This article is from Democracy Digest:
The Chinese authorities are clamping down as grieving relatives, along with activists, press the ruling Communist Party for an accounting of what went wrong in Wuhan, where the coronavirus killed thousands before spreading to the rest of China and the world. And as more voices overseas call for China to compensate the rest of the world for the pandemic, the party has cast its domestic critics as tools being used by foreign forces to undermine it, Vivian Wang, Amy Qin and Sui-Lee Wee write for the Times:
The party has long been wary of public grief and the dangers it could pose to its rule. In 2008, after an earthquake in Sichuan Province killed at least 69,000 people, Chinese officials offered hush money to parents whose children died. Following a deadly train crash in the city of Wenzhou in 2011, officials prevented relatives from visiting the site. Each June, the authorities in Beijing silence family members of protesters who were killed in the 1989 crackdown on the Tiananmen Square pro-democracy movement.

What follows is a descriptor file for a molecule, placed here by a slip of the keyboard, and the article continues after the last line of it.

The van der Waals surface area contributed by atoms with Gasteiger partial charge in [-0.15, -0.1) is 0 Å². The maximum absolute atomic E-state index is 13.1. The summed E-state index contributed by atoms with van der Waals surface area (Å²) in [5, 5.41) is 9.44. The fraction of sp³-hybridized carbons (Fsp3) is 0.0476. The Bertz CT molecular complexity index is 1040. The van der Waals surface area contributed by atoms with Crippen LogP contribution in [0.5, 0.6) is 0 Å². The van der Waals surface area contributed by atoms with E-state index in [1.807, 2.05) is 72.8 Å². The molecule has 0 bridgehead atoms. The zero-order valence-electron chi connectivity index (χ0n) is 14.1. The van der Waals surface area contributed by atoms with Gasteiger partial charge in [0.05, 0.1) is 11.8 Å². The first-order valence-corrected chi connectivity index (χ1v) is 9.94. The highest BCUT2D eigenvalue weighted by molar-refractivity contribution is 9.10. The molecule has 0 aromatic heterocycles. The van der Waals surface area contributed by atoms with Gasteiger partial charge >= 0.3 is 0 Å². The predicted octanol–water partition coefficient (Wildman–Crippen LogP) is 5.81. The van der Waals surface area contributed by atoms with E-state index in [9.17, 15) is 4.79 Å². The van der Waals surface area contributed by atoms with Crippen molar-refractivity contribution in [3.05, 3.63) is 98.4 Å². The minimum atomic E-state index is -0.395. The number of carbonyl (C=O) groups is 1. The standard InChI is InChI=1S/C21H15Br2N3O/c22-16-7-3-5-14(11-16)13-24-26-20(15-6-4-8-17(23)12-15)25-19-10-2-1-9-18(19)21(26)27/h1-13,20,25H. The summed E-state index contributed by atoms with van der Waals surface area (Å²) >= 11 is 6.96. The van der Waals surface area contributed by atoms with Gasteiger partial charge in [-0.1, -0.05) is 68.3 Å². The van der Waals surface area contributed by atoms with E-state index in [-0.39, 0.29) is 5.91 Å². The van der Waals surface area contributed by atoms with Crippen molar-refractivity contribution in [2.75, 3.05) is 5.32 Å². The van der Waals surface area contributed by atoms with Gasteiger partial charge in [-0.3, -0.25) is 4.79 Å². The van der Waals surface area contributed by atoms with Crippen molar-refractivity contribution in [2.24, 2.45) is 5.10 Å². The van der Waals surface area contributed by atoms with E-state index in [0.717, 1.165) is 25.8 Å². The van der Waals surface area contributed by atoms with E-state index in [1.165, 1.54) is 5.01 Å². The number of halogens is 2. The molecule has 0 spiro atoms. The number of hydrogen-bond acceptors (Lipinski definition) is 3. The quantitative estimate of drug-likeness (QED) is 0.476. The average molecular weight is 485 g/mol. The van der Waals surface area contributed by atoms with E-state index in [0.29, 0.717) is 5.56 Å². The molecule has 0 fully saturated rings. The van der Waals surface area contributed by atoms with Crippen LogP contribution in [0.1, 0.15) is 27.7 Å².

Such civic-minded citizens who commit small acts of bravery are the heirs of China’s celebrated May Fourth movement, according to Deputy National Security Advisor Matt Pottinger (above). Dr. Li Wenliang was such a person. Dr. Li wasn’t a demagogue in search of a new ideology that might save China. His small act of bravery, in late December, was to pass along a warning via WeChat to his former medical school classmates that patients afflicted by a dangerous new virus were turning up in Wuhan hospitals, he told the Miller Center at the University of Virginia.
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